BANGKOK — Junta chairman and Prime Minister Prayuth Chan-ocha confirmed that the man suspected of directing last month’s bomb attack that killed 20 people in Bangkok is hiding in China.
Prayuth said Thailand will ask China to locate and extradite Chinese national Abu Dustar Abdulrahman, aka “Izaan,” who left Thailand one day before the attack and traveled to China by way of Bangladesh.
“We have already contacted Chinese authorities, we will coordinate with every nation,” Prayuth said.
A Bangladeshi police official told Reuters the man carried a Chinese passport identifying him as Abu Dustar Abdulrahman.
Abdulrahman is believed to have left Thailand on 16 Aug. and flown to the Bangladeshi capital of Dhaka. He stayed there until 30 Aug., flying to Beijing one day after the first break in the case led police to conduct raids and make an arrest.
Police have identified Abdulrahman, aka Izaan, as the ringleader of the network responsible for the 17 Aug. bombing at Erawan Shrine in downtown Bangkok.
Prayuth said Chinese authorities would first have to arrest Abdulrahman before extradition proceedings could be undertaken.
But he also hinted at skepticism it may be granted due to “cultural differences.”
He cited the example of Thailand’s lese majeste (insulting the monarchy) laws, which has never been recognized by any nation as valid grounds for extraditing Thai exiles charged with the offense.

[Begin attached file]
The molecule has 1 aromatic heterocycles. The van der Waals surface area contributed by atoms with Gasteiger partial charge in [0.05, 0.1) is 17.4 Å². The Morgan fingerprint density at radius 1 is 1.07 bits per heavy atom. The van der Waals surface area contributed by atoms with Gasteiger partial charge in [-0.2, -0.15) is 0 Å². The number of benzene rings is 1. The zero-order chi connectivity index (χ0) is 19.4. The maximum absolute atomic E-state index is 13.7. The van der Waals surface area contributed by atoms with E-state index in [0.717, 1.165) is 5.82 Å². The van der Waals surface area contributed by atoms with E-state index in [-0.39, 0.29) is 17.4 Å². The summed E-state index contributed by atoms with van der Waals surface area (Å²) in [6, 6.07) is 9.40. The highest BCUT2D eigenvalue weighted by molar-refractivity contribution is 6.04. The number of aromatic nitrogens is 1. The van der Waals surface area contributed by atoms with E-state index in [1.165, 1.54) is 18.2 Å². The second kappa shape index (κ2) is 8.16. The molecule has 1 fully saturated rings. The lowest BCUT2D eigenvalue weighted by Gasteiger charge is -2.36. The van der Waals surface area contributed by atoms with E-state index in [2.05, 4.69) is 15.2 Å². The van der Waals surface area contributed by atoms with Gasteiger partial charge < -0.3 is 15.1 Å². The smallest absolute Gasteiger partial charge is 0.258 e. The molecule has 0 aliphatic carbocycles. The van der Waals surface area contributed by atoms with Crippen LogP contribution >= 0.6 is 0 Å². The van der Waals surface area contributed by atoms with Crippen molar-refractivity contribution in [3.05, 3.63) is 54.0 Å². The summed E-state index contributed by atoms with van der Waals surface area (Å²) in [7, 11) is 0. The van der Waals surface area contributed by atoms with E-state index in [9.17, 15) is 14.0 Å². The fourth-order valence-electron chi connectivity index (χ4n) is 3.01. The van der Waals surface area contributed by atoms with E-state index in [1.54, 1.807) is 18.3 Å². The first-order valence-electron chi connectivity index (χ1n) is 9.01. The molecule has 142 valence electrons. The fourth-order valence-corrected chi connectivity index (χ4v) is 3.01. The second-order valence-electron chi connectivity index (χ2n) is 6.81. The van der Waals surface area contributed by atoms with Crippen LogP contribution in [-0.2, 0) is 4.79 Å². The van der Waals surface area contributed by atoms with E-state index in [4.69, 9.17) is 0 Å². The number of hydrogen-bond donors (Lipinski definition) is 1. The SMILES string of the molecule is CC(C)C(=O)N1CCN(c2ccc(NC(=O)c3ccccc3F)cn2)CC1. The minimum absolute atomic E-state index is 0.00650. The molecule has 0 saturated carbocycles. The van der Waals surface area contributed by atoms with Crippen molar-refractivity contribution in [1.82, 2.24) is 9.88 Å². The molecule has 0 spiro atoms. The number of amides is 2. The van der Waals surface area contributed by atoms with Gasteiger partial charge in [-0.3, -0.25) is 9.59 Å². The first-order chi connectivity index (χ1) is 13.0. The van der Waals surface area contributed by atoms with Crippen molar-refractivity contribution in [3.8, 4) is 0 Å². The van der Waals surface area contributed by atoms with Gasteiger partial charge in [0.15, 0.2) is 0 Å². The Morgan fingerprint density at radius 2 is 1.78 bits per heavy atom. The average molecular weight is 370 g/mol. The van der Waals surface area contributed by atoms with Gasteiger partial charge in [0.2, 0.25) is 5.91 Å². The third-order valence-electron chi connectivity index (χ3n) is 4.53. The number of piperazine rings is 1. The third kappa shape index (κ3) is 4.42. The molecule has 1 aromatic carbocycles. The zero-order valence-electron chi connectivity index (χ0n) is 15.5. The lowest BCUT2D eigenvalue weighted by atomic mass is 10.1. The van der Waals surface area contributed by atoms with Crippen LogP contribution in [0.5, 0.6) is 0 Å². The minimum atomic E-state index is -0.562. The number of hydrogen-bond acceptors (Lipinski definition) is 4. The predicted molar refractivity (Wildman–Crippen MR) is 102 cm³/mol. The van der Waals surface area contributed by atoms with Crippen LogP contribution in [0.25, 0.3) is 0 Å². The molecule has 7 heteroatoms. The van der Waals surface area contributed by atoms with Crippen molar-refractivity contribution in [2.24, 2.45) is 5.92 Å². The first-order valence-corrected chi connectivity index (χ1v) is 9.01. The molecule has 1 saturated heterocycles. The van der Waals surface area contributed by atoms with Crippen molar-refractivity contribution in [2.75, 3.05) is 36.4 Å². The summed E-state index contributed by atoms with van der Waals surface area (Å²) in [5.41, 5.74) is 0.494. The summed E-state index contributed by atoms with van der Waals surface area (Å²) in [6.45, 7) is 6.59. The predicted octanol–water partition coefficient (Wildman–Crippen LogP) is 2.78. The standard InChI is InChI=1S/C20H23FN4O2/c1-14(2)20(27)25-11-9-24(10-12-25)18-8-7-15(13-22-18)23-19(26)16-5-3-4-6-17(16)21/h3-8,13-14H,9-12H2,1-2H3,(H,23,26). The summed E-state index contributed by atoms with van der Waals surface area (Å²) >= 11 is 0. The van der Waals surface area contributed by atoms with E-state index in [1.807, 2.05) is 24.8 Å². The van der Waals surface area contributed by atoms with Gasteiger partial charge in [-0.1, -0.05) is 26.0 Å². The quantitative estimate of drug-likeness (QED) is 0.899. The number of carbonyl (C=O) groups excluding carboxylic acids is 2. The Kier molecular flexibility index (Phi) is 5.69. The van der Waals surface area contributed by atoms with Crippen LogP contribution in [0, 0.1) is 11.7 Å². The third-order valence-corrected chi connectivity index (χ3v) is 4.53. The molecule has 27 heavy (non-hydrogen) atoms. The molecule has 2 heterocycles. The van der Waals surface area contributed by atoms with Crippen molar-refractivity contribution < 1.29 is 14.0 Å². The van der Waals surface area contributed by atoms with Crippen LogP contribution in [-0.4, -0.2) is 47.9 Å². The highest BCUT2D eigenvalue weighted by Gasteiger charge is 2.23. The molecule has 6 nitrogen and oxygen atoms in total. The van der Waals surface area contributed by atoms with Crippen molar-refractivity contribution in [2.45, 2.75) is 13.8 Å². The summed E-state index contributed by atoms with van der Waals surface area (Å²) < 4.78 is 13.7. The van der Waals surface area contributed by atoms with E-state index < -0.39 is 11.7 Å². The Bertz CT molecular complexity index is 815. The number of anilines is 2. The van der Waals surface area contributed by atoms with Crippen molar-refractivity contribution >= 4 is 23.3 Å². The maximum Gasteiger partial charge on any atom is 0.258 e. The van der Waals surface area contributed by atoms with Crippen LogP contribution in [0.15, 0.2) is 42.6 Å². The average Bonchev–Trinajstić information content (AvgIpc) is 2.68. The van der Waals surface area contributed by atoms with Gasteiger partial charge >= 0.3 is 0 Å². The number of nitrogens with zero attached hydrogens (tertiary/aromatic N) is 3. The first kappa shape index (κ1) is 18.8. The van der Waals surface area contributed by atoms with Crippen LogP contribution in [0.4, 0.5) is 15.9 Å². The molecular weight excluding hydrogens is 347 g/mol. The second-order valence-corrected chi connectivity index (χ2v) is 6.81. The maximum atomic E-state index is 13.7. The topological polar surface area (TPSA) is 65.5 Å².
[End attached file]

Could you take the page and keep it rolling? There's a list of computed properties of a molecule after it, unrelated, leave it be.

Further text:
“It’s like our Section 112. They don’t send us the suspects, because their countries have no such law,” said the general, who seized power from an elected government in May 2014. “There are differences in cultures.”
Lt. Gen. Prawuth Thawornsiri said police have yet to seek an arrest warrant for Abdulrahman because the evidence of his alleged wrongdoing is still unclear.
“We are still collecting evidence. We will only issue arrest warrant when there is enough evidence linking him to his wrongdoing,” Prawuth said.
Thailand’s military government, which prefers to keep its affairs “in house,” is also stepping into unfamiliar and uncomfortable territory as the investigation expands beyond its borders.
All but two of the 14 people implicated to date in the attack have been foreign nationals, and Abdulrahman makes the second from regional power China. At least four others have been Turkish nationals.
Although no motive has been specified for the attack, a preponderance of evidence has given credence to the theory it was retribution for Thailand’s decision to forcibly repatriate more than 100 Chinese Uighurs, a Turkic Muslim ethnic group in its far western province of Xinjiang, back to China under pressure from Beijing.